In my next life, I swear, I will have size 10 feet.  Yea, I want to have to back up to ring the doorbell!   I am so jealous of you ladies who have larger feet.  I can’t imagine how it must feel to walk into a shoe store for grown ups, choose a pair, and hit the jackpot! They have your size!

I can’t fathom purchasing a pair of shoes, getting them home and not needing to figure out how to pull the ears off.  Even though children sized shoes can be cheaper I am now haunted.  Every time I see Mickey or Minnie, I feel an urge to apologize profusely.

So when I found a source for grown up shoes that fit, I’d rebel at being constrained by maryjanes and aimed for the highest heels and the scantiest form of support available.

Before we moved to the Bay Area, I lived in a town were nobody walked.  It was amazing.  GM probably underwrote the city coffers.  While the town consisted of strip malls upon strip malls and its system of public transportation nothing more than an urban myth, my feet never touched the outside ground.  I only had to teeter from car to my desk to my car to the restaurant and back home.  It was easy to live in high heels.

When we moved to the Bay Area, my life totally changed.

Our neighborhood is noted for hills…no, I mean real hills; hills that have staircases carved into the sidewalk.  The squirrels, I swear, shop at REI and wear hiking boots.   From up here, our views are breathtaking.  From our balcony, if I lean far to the left, I can see the ocean and the Bay Bridge, if I lean further over the rail, I can see the San Francisco skyline at night.  Most of the time though, if I look straight down, I can watch people pause, clutch their chest, pant like a dog for a few seconds as they come to the top of our hill.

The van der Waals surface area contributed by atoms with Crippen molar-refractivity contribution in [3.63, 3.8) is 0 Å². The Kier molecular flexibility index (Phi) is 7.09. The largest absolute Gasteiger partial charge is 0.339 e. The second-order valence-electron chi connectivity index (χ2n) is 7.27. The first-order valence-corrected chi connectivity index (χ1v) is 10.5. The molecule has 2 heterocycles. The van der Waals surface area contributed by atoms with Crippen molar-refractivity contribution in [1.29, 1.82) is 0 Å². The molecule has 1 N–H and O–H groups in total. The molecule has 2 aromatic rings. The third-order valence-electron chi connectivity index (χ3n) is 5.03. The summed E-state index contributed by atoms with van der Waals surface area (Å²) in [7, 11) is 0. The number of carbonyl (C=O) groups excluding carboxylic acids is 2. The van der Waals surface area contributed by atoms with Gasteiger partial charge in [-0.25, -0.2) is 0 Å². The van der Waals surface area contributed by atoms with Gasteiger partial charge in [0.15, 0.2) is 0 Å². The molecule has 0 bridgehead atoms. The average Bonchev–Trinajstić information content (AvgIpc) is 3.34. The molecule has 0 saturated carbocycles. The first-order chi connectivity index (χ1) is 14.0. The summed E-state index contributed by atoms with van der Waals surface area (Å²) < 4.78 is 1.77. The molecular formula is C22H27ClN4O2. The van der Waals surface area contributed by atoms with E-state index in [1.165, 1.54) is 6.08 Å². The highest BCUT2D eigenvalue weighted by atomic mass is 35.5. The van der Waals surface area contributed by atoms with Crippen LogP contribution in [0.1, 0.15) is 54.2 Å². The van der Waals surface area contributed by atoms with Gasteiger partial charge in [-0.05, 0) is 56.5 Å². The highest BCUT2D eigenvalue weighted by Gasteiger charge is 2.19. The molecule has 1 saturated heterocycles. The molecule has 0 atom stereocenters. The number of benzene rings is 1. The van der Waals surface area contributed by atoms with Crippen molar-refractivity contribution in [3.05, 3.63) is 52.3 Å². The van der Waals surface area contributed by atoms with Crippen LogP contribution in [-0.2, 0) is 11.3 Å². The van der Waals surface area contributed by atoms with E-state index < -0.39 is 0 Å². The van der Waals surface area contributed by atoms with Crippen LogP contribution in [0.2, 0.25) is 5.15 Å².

One morning, coffee cup in hand, I stood on the balcony, thrilled to be nose to nose with the squirrel scampering from treetop to treetop, I looked down at my feet…they were all dressed up in their baby pink maribou’d 3 inch slides that I found in a Barbie Dress Up kit–hey, they fit!

In a bolt of lightening, it hit me.  I had suddenly turned into Rapunzel trapped in her tower.  I couldn’t walk down the hill to catch the bus.  I’d have to have groceries shipped in.  I’d have to wait for weekly mail drops for news from the outside world.   I ran, ok, I minced, to the closet, I had nothing that that would keep me from tumbling down the hill and sliding into the bay.

I quickly logged into Zappos!  In a matter of days I have transformed from Rapunzel to Indiana Jones, my quest was to find a pair of walking shoes that don’t scream solid and sturdy.  Solid and sturdy are merely a hop, skip and jump from bucolic.  Some walking shoes bring images of potato farms…I like potatoes. I respect potato farmers, I just don’t think combining the two make for fashionable shoes.

So far, the quest never ends…Em, I am intrigued by the clogs…thanks for the link!

Guess what?  I started cooking again.  DH is a happy camper.  Thanksgiving is still lingering like that poltergeist that won’t leave.  I froze a hunk of turkey the size of our Prius.  I figure, come February, the poltergeist will rise again transformed into some sort of casserole.  For now, we had beef and cheese tortellini vegetable soup…perfect for these cool winter nights.

This is so easy:

2 large leeks cleaned and chopped

2 large carrots cleaned and chopped

1 8oz package of cheese tortellini – I find these near the dairy aisle in my grocery store

3 8 oz cartons of beef broth

½ head of cabbage shredded

2 large russet potatoes peeled and diced
1 lb chuck roast cut into 2 inch pieces

1 tbl of thyme, and oregano

¼ cup sherry

salt & pepper to taste

  • In a large Dutch oven, pour enough olive oil to coat the bottom, heat until it shimmers.
  • Sauté the leeks until soft
  • Add the meat, continue to brown lightly
  • Add the cabbage and toss with the meat and leeks, cook until the cabbage start to wilt.
  • Pour in the broth, tomatoes, bring to light boil
  • Add the potatoes and the oregano & thyme
  • Boil until the potatoes are soft
  • At this point, you’ll need more liquid, so add about 2 cups of water, bring back up to a light boil
  • Add the tortellini and cook for 7 minutes or until the pasta is cooked.
  • Stir in the sherry and serve!


Published in: Uncategorized on December 2, 2009 at 1:45 AM  Comments (1)